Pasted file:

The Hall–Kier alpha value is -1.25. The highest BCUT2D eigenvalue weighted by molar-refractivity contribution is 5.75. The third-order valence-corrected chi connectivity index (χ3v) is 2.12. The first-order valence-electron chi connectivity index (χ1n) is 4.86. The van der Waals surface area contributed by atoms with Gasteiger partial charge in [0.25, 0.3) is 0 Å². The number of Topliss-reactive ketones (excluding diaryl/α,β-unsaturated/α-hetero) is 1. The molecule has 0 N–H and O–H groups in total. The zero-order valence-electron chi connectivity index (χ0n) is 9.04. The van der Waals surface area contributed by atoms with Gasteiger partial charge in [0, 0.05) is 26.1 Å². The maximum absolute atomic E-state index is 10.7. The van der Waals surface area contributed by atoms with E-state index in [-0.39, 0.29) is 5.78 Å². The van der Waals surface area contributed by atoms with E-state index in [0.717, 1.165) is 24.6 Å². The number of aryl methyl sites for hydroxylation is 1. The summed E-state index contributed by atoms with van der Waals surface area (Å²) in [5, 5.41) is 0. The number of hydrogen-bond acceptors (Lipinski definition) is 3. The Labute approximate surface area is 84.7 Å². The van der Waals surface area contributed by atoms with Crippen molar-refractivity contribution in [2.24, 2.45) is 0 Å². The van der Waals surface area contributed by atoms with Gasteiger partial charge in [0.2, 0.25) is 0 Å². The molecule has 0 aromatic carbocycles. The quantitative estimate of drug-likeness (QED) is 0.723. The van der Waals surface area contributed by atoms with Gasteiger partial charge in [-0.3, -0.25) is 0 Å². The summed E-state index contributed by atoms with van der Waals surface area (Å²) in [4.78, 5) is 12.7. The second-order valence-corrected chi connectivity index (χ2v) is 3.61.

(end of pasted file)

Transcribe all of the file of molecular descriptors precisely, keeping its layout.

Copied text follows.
The Hall–Kier alpha value is -1.25. The highest BCUT2D eigenvalue weighted by molar-refractivity contribution is 5.75. The third-order valence-corrected chi connectivity index (χ3v) is 2.12. The first-order valence-electron chi connectivity index (χ1n) is 4.86. The van der Waals surface area contributed by atoms with Gasteiger partial charge in [0.25, 0.3) is 0 Å². The number of Topliss-reactive ketones (excluding diaryl/α,β-unsaturated/α-hetero) is 1. The molecule has 0 N–H and O–H groups in total. The zero-order valence-electron chi connectivity index (χ0n) is 9.04. The van der Waals surface area contributed by atoms with Gasteiger partial charge in [0, 0.05) is 26.1 Å². The maximum absolute atomic E-state index is 10.7. The van der Waals surface area contributed by atoms with E-state index in [-0.39, 0.29) is 5.78 Å². The van der Waals surface area contributed by atoms with E-state index in [0.717, 1.165) is 24.6 Å². The number of aryl methyl sites for hydroxylation is 1. The summed E-state index contributed by atoms with van der Waals surface area (Å²) in [5, 5.41) is 0. The number of hydrogen-bond acceptors (Lipinski definition) is 3. The Labute approximate surface area is 84.7 Å². The van der Waals surface area contributed by atoms with Crippen molar-refractivity contribution in [2.24, 2.45) is 0 Å². The van der Waals surface area contributed by atoms with Gasteiger partial charge in [0.2, 0.25) is 0 Å². The molecule has 0 aromatic carbocycles. The quantitative estimate of drug-likeness (QED) is 0.723. The van der Waals surface area contributed by atoms with Gasteiger partial charge in [-0.3, -0.25) is 0 Å². The summed E-state index contributed by atoms with van der Waals surface area (Å²) in [4.78, 5) is 12.7. The second-order valence-corrected chi connectivity index (χ2v) is 3.61.